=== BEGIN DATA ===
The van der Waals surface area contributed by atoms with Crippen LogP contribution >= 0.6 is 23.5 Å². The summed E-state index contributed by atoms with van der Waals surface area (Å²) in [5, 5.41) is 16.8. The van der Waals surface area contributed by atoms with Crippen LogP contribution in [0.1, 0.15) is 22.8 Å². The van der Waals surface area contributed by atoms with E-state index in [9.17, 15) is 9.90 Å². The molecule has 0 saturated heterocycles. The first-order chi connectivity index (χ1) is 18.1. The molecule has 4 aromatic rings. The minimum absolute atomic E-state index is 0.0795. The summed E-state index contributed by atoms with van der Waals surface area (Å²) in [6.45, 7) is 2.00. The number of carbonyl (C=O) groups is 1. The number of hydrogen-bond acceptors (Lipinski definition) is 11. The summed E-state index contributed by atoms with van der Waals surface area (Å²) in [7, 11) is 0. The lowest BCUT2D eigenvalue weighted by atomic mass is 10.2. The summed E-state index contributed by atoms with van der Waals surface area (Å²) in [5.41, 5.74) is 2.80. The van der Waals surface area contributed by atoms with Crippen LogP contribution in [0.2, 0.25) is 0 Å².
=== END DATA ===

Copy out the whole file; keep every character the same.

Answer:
The van der Waals surface area contributed by atoms with Crippen LogP contribution >= 0.6 is 23.5 Å². The summed E-state index contributed by atoms with van der Waals surface area (Å²) in [5, 5.41) is 16.8. The van der Waals surface area contributed by atoms with Crippen LogP contribution in [0.1, 0.15) is 22.8 Å². The van der Waals surface area contributed by atoms with E-state index in [9.17, 15) is 9.90 Å². The molecule has 0 saturated heterocycles. The first-order chi connectivity index (χ1) is 18.1. The molecule has 4 aromatic rings. The minimum absolute atomic E-state index is 0.0795. The summed E-state index contributed by atoms with van der Waals surface area (Å²) in [6.45, 7) is 2.00. The number of carbonyl (C=O) groups is 1. The number of hydrogen-bond acceptors (Lipinski definition) is 11. The summed E-state index contributed by atoms with van der Waals surface area (Å²) in [7, 11) is 0. The lowest BCUT2D eigenvalue weighted by atomic mass is 10.2. The summed E-state index contributed by atoms with van der Waals surface area (Å²) in [5.41, 5.74) is 2.80. The van der Waals surface area contributed by atoms with Crippen LogP contribution in [0.2, 0.25) is 0 Å².